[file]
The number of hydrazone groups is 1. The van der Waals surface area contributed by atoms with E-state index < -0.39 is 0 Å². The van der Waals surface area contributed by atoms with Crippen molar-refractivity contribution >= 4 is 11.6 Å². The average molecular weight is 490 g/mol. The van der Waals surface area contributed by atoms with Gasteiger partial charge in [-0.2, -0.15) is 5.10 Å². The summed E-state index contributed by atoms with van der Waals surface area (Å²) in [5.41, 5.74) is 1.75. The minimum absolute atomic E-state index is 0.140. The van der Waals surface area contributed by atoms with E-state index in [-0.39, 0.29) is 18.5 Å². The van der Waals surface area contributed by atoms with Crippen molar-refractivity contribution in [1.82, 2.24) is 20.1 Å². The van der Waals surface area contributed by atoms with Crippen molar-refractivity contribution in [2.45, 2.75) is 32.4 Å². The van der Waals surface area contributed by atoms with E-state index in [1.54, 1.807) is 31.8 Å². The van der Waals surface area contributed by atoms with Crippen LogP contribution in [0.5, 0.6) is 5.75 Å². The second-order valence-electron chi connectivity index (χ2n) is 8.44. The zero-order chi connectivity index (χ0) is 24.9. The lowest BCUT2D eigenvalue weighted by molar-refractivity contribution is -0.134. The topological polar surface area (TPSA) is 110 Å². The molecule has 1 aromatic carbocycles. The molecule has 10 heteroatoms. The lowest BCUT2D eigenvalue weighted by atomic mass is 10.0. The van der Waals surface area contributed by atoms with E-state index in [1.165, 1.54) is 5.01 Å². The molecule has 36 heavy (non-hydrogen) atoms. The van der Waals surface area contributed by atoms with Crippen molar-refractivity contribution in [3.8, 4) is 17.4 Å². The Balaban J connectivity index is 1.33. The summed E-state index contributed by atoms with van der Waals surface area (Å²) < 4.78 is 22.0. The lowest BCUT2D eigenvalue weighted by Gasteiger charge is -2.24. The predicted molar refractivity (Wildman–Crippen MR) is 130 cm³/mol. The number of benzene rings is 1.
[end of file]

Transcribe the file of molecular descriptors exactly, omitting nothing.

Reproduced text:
The number of hydrazone groups is 1. The van der Waals surface area contributed by atoms with E-state index < -0.39 is 0 Å². The van der Waals surface area contributed by atoms with Crippen molar-refractivity contribution >= 4 is 11.6 Å². The average molecular weight is 490 g/mol. The van der Waals surface area contributed by atoms with Gasteiger partial charge in [-0.2, -0.15) is 5.10 Å². The summed E-state index contributed by atoms with van der Waals surface area (Å²) in [5.41, 5.74) is 1.75. The minimum absolute atomic E-state index is 0.140. The van der Waals surface area contributed by atoms with E-state index in [-0.39, 0.29) is 18.5 Å². The van der Waals surface area contributed by atoms with Crippen molar-refractivity contribution in [1.82, 2.24) is 20.1 Å². The van der Waals surface area contributed by atoms with Crippen molar-refractivity contribution in [2.45, 2.75) is 32.4 Å². The van der Waals surface area contributed by atoms with E-state index in [1.54, 1.807) is 31.8 Å². The van der Waals surface area contributed by atoms with Crippen LogP contribution in [0.5, 0.6) is 5.75 Å². The second-order valence-electron chi connectivity index (χ2n) is 8.44. The zero-order chi connectivity index (χ0) is 24.9. The lowest BCUT2D eigenvalue weighted by molar-refractivity contribution is -0.134. The topological polar surface area (TPSA) is 110 Å². The molecule has 1 aromatic carbocycles. The molecule has 10 heteroatoms. The lowest BCUT2D eigenvalue weighted by atomic mass is 10.0. The van der Waals surface area contributed by atoms with E-state index in [1.165, 1.54) is 5.01 Å². The molecule has 36 heavy (non-hydrogen) atoms. The van der Waals surface area contributed by atoms with Crippen molar-refractivity contribution in [3.8, 4) is 17.4 Å². The Balaban J connectivity index is 1.33. The summed E-state index contributed by atoms with van der Waals surface area (Å²) < 4.78 is 22.0. The lowest BCUT2D eigenvalue weighted by Gasteiger charge is -2.24. The predicted molar refractivity (Wildman–Crippen MR) is 130 cm³/mol. The number of benzene rings is 1.